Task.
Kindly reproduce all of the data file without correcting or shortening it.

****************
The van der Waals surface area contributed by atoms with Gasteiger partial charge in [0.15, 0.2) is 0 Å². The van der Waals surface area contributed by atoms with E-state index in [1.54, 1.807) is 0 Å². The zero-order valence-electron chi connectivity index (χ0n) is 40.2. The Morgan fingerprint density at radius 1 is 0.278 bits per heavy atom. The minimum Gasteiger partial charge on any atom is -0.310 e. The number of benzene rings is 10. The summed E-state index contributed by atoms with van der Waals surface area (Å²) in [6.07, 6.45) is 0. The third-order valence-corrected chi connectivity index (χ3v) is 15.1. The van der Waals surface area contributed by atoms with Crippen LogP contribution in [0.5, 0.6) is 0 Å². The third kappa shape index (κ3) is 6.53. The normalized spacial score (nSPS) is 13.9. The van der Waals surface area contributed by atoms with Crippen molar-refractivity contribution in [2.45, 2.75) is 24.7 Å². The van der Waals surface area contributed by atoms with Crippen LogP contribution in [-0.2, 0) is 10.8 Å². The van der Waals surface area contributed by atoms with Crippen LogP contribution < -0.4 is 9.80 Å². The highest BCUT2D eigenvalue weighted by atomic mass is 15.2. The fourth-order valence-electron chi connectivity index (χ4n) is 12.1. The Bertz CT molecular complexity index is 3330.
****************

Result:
The van der Waals surface area contributed by atoms with Gasteiger partial charge in [0.15, 0.2) is 0 Å². The van der Waals surface area contributed by atoms with E-state index in [1.54, 1.807) is 0 Å². The zero-order valence-electron chi connectivity index (χ0n) is 40.2. The Morgan fingerprint density at radius 1 is 0.278 bits per heavy atom. The minimum Gasteiger partial charge on any atom is -0.310 e. The number of benzene rings is 10. The summed E-state index contributed by atoms with van der Waals surface area (Å²) in [6.07, 6.45) is 0. The third-order valence-corrected chi connectivity index (χ3v) is 15.1. The van der Waals surface area contributed by atoms with Crippen LogP contribution in [0.5, 0.6) is 0 Å². The third kappa shape index (κ3) is 6.53. The normalized spacial score (nSPS) is 13.9. The van der Waals surface area contributed by atoms with Crippen molar-refractivity contribution in [2.45, 2.75) is 24.7 Å². The van der Waals surface area contributed by atoms with Crippen LogP contribution in [-0.2, 0) is 10.8 Å². The van der Waals surface area contributed by atoms with Crippen LogP contribution < -0.4 is 9.80 Å². The highest BCUT2D eigenvalue weighted by atomic mass is 15.2. The fourth-order valence-electron chi connectivity index (χ4n) is 12.1. The Bertz CT molecular complexity index is 3330.